|Pleural cancer (malignant mesothelioma) refers to abnormal growth of the tissue that lines the chest wall and envelops the lungs (pleura). Although most pleural cancers are metastatic (secondary cancers from other organs or tissues), primary cancer of the pleura may either present as diffuse malignant mesothelioma or localized mesothelioma. Localized mesothelioma, known as localized fibrous tumor of the pleura (LFTP), has both benign and malignant forms that occur at a ratio of 7:1 (Meziane).|
Mesothelioma is characterized by numerous small lumps (nodules) that cover the pleura. Eventually, these nodules spread and form a sheet-like thickening that encases and compresses the lungs. It can also spread to the esophagus, ribs, vertebra, and peritoneal cavity. Individuals who develop mesothelioma have usually had exposure to asbestos, which was commonly used in mining, shipbuilding, construction, and the manufacturing of textiles and insulation before governmental legislation restricted asbestos exposure in the US.
Localized mesothelioma, or LFTP, is rarer than malignant mesothelioma and is often harmless (benign). LFTP may arise from tumors originating in the abdominal (visceral) pleura that project into the pleural cavity surrounding the lungs. They may cause fluid to escape from blood vessels into the pleural cavity because of rupture or seepage (pleural effusion).
Malignant mesothelioma is staged from I to IV, with IV being the most advanced disease. Stage I is cancer that remains localized in the pleura and lung, stage II is cancer that has invaded the chest wall or mediastinum and has metastasized to nearby thoracic lymph nodes, stage III is cancer that has invaded the diaphragm and peritoneal cavity or has metastasized to distant lymph nodes, and stage IV is cancer that has metastasized to distant locations.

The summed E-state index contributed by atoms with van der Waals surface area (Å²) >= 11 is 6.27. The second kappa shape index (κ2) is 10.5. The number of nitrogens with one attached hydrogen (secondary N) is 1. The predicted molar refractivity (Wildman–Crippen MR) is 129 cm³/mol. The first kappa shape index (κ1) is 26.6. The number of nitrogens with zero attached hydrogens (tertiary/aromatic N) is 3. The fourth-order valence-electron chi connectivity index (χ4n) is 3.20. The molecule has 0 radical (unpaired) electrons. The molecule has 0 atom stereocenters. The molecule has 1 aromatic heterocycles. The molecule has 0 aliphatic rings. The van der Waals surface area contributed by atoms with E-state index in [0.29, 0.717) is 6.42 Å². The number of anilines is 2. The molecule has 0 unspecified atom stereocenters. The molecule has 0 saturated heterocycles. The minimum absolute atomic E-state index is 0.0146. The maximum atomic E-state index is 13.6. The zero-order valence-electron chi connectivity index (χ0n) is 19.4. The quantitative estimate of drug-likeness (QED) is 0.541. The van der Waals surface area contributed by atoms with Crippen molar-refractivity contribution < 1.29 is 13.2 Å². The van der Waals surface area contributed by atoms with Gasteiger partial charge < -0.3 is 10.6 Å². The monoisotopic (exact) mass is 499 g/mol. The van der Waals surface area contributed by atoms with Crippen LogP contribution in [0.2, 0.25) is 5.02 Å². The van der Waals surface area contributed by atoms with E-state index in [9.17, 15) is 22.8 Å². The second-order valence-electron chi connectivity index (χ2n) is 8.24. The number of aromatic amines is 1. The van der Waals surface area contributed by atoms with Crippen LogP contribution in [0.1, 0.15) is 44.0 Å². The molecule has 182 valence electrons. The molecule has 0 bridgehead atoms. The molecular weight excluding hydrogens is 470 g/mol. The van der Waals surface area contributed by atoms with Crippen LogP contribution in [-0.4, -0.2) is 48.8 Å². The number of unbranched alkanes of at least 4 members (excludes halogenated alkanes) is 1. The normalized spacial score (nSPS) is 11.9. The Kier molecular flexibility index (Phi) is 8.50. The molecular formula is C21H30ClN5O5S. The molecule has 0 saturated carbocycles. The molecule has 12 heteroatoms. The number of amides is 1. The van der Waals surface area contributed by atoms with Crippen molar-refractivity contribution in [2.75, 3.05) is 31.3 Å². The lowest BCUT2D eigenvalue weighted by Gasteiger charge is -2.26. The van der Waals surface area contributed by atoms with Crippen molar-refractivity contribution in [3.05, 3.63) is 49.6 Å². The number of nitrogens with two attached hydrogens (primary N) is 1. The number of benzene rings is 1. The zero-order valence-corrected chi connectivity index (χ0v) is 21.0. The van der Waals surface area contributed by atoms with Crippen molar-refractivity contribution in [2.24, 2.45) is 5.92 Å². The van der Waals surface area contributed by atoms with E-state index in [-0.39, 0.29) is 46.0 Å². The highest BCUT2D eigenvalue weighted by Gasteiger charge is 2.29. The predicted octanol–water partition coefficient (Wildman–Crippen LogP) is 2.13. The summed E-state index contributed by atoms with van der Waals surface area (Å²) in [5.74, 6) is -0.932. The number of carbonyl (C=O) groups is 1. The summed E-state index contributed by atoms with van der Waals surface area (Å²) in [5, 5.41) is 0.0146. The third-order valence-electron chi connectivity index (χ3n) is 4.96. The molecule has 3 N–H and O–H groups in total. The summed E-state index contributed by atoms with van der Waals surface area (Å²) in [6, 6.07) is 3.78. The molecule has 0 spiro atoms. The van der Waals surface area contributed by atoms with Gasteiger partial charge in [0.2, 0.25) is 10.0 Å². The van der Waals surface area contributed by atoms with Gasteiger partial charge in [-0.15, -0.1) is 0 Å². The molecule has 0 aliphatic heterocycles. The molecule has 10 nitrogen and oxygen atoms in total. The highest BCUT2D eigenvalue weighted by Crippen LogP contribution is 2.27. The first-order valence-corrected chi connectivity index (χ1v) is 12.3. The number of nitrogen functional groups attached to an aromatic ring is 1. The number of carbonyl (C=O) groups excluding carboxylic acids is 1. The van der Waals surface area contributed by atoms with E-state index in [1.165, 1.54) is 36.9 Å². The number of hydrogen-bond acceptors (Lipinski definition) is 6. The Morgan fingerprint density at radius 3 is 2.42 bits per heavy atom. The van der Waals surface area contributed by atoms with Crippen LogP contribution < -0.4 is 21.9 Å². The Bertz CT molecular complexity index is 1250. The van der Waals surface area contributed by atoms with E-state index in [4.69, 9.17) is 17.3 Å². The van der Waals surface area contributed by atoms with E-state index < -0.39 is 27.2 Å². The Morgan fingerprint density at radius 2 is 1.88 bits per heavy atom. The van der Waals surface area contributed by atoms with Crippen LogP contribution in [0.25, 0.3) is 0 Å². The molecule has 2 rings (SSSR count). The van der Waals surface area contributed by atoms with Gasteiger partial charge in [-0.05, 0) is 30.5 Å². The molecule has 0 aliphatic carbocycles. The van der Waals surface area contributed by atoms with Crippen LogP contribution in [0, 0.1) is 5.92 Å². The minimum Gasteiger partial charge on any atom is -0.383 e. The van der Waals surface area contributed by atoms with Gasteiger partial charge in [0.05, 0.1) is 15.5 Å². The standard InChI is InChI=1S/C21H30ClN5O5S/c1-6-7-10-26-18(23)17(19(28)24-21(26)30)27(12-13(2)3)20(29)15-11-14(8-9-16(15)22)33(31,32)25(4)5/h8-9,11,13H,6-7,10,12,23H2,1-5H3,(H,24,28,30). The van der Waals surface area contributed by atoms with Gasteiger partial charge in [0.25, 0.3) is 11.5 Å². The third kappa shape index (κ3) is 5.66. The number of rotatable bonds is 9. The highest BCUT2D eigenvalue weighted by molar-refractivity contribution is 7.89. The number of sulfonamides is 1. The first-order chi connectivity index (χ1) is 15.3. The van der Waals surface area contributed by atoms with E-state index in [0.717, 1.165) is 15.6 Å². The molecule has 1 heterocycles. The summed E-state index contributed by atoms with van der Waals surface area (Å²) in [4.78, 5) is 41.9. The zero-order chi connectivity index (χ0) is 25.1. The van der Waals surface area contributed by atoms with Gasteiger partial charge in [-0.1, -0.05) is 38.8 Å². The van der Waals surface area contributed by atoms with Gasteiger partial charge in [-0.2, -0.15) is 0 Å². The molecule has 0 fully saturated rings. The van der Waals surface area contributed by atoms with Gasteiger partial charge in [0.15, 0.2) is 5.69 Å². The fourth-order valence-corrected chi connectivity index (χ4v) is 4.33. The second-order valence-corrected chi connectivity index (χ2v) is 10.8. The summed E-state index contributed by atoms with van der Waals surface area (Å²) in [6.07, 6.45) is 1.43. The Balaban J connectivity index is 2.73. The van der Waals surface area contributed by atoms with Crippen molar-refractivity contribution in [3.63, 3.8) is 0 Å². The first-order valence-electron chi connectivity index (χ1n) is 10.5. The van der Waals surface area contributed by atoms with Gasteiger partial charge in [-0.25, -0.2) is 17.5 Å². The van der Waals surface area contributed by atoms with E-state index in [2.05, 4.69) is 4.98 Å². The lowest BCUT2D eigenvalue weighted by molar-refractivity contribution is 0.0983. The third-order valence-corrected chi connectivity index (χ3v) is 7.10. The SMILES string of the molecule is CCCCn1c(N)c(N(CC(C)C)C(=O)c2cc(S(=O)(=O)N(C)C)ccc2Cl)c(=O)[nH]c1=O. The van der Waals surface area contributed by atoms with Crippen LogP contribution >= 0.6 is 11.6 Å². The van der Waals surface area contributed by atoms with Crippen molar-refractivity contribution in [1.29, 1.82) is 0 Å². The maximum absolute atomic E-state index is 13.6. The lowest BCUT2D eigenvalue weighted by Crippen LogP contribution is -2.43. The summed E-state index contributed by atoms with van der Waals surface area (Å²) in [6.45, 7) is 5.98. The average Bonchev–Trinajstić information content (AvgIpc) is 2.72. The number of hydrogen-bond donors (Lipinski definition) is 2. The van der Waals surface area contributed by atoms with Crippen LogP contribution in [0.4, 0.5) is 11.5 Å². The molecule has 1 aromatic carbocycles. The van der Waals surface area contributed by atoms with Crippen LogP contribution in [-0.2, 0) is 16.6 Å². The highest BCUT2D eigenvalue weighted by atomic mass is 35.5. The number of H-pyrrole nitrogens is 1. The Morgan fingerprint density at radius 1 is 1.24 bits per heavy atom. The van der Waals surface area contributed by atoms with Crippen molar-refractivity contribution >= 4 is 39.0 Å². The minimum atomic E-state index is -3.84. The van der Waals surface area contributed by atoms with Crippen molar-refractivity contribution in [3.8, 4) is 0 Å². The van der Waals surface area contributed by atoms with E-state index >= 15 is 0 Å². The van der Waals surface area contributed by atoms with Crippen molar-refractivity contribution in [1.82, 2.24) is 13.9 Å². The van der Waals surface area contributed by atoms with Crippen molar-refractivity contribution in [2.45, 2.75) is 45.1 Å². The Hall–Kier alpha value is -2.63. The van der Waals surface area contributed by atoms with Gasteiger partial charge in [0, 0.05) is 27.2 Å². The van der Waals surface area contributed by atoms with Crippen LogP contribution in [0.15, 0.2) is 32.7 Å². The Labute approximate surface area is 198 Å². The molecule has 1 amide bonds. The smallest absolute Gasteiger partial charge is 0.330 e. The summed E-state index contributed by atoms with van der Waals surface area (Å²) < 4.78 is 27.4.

Risk: The major risk factor for malignant mesothelioma is exposure to asbestos; at least 50% of exposed individuals will develop the cancer (Tan). However, onset of mesothelioma does not usually occur until 35 to 40 years after the individual has been exposed to asbestos (Dee). Smoking increases the risk of mesothelioma for those working with asbestos ("Detailed Guide"). Mesothelioma is most commonly diagnosed in individuals between the ages of 50 to 70 after a long latency period, and affects 4 times more men than women (Khan; Dee).
Localized mesothelioma (malignant LFTP) has no association with asbestos, and has no known cause. LFTP is most commonly diagnosed between the ages of 60 to 80, with men and women equally affected (Meziane).
Incidence and Prevalence: Malignant mesothelioma and LFTP are rare diseases; the incidence of mesothelioma is less than 5% of all pleural malignancies (Khan). It is estimated that 8 million individuals in the US have been exposed to asbestos, and there are about 2,000 to 3,000 new asbestos-related cancer cases diagnosed annually in the US (Tan). Only 1 in 1 million individuals without exposure to asbestos will be diagnosed with malignant mesothelioma (Dee).
Source: Medical Disability Advisor